It is possible for a single parent to plan for many of the tolls this pandemic may bring. Here are resources that help address the common questions single parents have about COVID-19.
The realities of COVID-19 and social distancing reveal the additional challenges facing single parents. For parents raising kids on their own, it’s not possible to split work from home shifts with your partner while one of you takes on childcare. And the prospect of getting sick yourself can cause anxiety since it may not be obvious who will care for your child.
It is possible for single parents to plan for many of the financial, health, and emotional tolls this pandemic and shelter-in-place experience may bring. There will always be uncertainty, but here are some resources that help address the common questions single parents have about COVID-19.
It can be tricky to navigate conversations between an ex-partner or another caretaker who does not live in your home. Start by opening the lines of communication with these tips:
If you share time with the child’s other parent (or another caretaker) discuss a back-up plan should one of you get sick. Where will the child stay if one of you is ill? Is the other caretaker open to “banking” some time off in the future if you need to veer from your regular schedule? Are there other adults in the household who will take over your childcare if needed?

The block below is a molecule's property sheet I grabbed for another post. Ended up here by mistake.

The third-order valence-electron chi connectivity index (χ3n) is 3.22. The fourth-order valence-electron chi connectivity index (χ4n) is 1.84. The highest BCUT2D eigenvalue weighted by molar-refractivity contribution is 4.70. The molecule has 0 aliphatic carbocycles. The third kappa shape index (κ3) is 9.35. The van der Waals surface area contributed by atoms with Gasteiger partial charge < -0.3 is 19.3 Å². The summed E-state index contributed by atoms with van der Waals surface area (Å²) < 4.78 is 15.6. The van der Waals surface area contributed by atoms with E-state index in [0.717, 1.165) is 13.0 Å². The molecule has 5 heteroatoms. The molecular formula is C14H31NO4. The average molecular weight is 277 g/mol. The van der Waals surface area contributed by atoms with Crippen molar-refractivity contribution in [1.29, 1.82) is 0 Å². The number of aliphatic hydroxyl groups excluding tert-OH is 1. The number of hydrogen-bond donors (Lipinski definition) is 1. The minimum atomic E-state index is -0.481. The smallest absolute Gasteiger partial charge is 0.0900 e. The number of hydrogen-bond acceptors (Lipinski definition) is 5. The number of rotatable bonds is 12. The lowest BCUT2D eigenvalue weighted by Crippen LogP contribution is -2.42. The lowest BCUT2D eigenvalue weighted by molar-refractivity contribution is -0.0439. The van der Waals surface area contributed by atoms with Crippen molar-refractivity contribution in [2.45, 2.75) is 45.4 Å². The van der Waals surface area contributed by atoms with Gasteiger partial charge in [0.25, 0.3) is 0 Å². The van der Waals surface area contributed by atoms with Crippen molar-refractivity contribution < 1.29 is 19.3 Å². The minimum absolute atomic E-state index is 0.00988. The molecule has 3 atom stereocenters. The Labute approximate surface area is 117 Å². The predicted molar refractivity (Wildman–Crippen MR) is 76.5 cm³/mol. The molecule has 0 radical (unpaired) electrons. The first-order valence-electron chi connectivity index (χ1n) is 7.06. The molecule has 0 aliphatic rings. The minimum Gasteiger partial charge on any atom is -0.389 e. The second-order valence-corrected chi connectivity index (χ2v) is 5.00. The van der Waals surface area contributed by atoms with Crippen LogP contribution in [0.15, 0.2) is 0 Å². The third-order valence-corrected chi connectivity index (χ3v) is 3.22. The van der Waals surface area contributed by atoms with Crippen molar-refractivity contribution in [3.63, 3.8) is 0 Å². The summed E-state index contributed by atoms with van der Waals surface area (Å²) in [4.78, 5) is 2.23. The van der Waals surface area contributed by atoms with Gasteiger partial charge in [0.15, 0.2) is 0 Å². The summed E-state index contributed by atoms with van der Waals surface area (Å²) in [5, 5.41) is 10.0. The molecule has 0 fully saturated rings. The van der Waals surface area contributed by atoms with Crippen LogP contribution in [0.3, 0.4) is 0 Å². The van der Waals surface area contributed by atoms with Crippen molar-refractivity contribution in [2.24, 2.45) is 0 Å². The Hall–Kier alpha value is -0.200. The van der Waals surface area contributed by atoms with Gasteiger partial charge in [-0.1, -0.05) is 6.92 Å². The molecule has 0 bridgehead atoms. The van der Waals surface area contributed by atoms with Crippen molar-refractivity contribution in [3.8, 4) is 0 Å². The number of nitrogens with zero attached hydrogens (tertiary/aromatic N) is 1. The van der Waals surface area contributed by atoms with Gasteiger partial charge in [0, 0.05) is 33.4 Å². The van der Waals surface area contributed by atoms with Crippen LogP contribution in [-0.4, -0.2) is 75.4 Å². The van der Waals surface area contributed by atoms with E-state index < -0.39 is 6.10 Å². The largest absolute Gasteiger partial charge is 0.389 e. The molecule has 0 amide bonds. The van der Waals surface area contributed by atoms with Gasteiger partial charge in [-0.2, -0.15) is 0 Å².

Talking about all these plans in advance will make shifting gears less stressful if needed. Remember, if either of you gets sick this will probably create a lot of anxiety for your child, too. Pre-planning will benefit everyone.
If you are the only caretaker in the child’s life, reach out to family and friends and create a back-up plan for help. Consider if someone might be able to care for your child, at your house or at theirs, if you become sick. If you’re having a difficult time identifying a helper, expand your circle. Think local houses of worship, preschool or school, or friends of friends.
If you become sick and you’re out of work, you may have difficulties paying your bills. Many lenders and utilities are working with people to create flexible plans. Reach out as soon as you know you need help.
Don’t forget about local food banks, and community programs, which are there to help you through tough times. Look online for “financial assistance programs” in your neighborhood. As well as federal programs under the US Dept of Health and Human Services.
Having structure will help families with children of all ages. Start your day at the same time, and take breaks throughout the day when you can focus time on your child.
If you have a baby or toddler and are watching them solo while working from home, you realistically may need to work only during nap time or after they go to sleep for the night. Talk to your manager about making a shift in your normal schedule and block out times on your calendar when you know you won’t be available. Also suggest ideas for working asynchronously, like moving meetings to email or collaborating in a Google Doc.
You should also set boundaries for when you will log off for the day, so you have at least an hour to wind down before bed. One option might be getting an hour of work done in the morning before your child wakes up, two hours during nap time, and then another two after they go to sleep.
Set up a dedicated work space, so your child knows when you’re working. You can also implement a system so they know if they can interrupt you. Some parents use a green light, yellow light, red light sign on the door.